Inspired by Warner Bros. gangster films of the 1930s and 1940s, cult writer/director Larry Cohen (IT'S ALIVE, GOD TOLD ME TO, THE STUFF) directs ex-footballer Fred Williamson in what is probably his best 1970s vehicle; BLACK CAESAR, the story of a tough kid raised in the ghetto, aspiring to be the godfather of Harlem, New York. With just a simple phone call to Sam Arkoff, the project quickly got off the ground and the results was another major hit for AIP (American International Pictures).
Tommy Gibbs (Omer Jeffrey) is a 13-year-old shoeshine boy running errands for the mob in Harlem. When Tommy is sent to the apartment of John McKinney (Art Lund, THE LAST AMERICAN HERO), a brutal, bigoted policeman on the take, he savagely beats the boy, hospitalizing him with permanent damage to one of his legs. While in the hospital, Tommy Gibbs has time to plan for his advancement in organized crime. Twelve years later, Tommy (Fred Williamson, HAMMER) is all grown up and decked out. He shoots a gangster having a shave in a barbershop, slices of his ear and delivers it to Cardoza (Val Avery, THE AMITYVILLE HORROR), head of the local Mafia family. He tosses the ear (a prop made by FX wiz Rick Baker) in his plate of spaghetti, and he soon muscles his way through the syndicate, taking over the Italian mob with his strong-arm clan, and making more enemies than anyone else residing in Manhattan.
As epic (taking place from 1953 to 1972) as a low budget independent film shot outside a studio can be, BLACK CAESAR provides an enticing mix of exploitive action and melodrama, with nice supporting performances by Gloria Hendry (BLACK BELT JONES) as Tommy's girl who leaves him for his educated lawyer friend Joe (Philip Roy, THE SERGEANT), D'Urville Martin (DOLEMITE) as a scoundrel posing as a minister in order to reap profits for the underworld, Julius Harris (LIVE AND LET DIE) as Tommy’s estranged father who comes back for a visit after his offspring’s adulthood notoriety, Minnie Gentry (COME BACK, CHARLESTON BLUE) as Tommy’s long-suffering working-maid mother and William Wellman Jr. (THE BORN LOSERS) as a shady lawyer who back-stabs Tommy. Don Pedro Colley (BENEATH THE PLANET OF THE APES, SUGAR HILL) has a small part as one of Tommy’s henchman (and a great restaurant death scene) and familiar character actor (and Cohen film regular) Andrew Duggan (THE PRIVATE FILES OF J. EDGAR HOOVER) has an uncredited role as young Tommy’s shoeshine patron, the film’s first casualty. The legendary James Brown provides the appropriately funky score which can be soft and sentimental when needed, especially with the soulful track “Momma’s Dead” which is played when Tommy is mourning at his mother’s gravesite and making peace with his father at the same time.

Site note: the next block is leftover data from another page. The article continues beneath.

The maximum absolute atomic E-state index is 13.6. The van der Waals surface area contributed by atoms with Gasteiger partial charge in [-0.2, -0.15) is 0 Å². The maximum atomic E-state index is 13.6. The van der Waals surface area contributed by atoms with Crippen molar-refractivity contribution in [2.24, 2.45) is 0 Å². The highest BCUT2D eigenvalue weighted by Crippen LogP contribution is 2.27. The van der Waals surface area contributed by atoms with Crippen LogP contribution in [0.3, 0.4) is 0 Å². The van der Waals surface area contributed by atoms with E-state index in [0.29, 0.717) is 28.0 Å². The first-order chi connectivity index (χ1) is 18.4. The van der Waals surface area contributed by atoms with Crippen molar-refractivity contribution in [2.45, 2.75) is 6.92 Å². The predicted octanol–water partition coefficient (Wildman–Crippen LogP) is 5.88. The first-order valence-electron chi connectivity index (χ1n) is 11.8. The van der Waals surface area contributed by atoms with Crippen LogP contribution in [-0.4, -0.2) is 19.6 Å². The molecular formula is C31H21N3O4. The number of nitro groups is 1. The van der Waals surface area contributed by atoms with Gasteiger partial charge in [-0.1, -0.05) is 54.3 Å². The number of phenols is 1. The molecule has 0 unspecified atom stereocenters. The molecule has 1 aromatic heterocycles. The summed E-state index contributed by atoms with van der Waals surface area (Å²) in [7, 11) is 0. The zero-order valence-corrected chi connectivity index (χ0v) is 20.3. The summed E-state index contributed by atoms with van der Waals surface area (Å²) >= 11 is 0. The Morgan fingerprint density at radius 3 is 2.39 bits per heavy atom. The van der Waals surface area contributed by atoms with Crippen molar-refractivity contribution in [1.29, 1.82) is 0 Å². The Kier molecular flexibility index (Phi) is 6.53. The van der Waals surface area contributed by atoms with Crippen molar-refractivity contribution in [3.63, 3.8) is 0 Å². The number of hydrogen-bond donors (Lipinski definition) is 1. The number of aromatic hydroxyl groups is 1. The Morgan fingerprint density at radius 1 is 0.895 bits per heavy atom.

With a title that is taken from the 1931 Edward G. Robinson gangster film LITTLE CAESAR (of which this could be considered a remake of), BLACK CAESAR is likely in most fan’s top-ten Blaxploitation film lists, even though it does owe much to the gangster genre, as well as the current hit of the day, THE GODFATHER (a Manhattan marquee for the Coppola groundbreaker can be spotted here, as it was shot in 1972). THE GODFATHER influence can be seen in some of the more violent, over-the-top scenes, including when the well-guarded mansion of a mafiosa is raided by Tommy’s crew, as they proceed to toss the cold-cut eating slaughtered victims in the swimming pool. Another great bit shows off the permit-less guerilla style of filmmaking in a wild scene where a taxi cab carrying a wounded Tommy drives up on a busy Manhattan sidewalk to get away from the trigger-happy pursuers. As one of the most detestable villains you’ll ever see, Lund is great as the racist cop, tormenting Tommy throughout the entire film. At the end, Tommy gets back at McKinney, applying black shoe polish to his bloody face, forcing him to sing Al Jolson's "Mammy," and pounding his head in with a wooden shoebox. Definitely one of the cinema's most vile conceptions of somebody getting their "just desserts!" Cohen directed Williamson again in an immediate sequel, HELL UP IN HARLEM which hopefully will see a Blu-ray release in the near future.
Previously available on DVD in 2001 from MGM (through their “Soul Cinema” line), Olive Films now presents BLACK CAESAR on Blu-ray (as well as standard DVD) utilizing MGM’s recent HD transfer. The 1080p image preserves the film’s 1.85:1 aspect ratio, and it looks spectacular while retaining the gritty look of the oiginal production. Colors are bright, fleshtones look realistic, and the filmic grain is handled well throughout the presentation. Detail is also sharp, while contrasts are fine and black levels also look appropriate. The 2.0 DTS-HD Master Audio sound mix offers a fine listening experience; dialogue and sound effects are crisp and clean, while Brown’s score comes out raw and boisterous at the same time. No subtitle options are included. The only downside to this Blu-ray release is that they didn’t carry over Cohen’s terrific audio commentary from the old MGM disc, but the original trailer (which borrows music from PSYCH-OUT!) is included. (George R. Reis)
BACK TO REVIEWS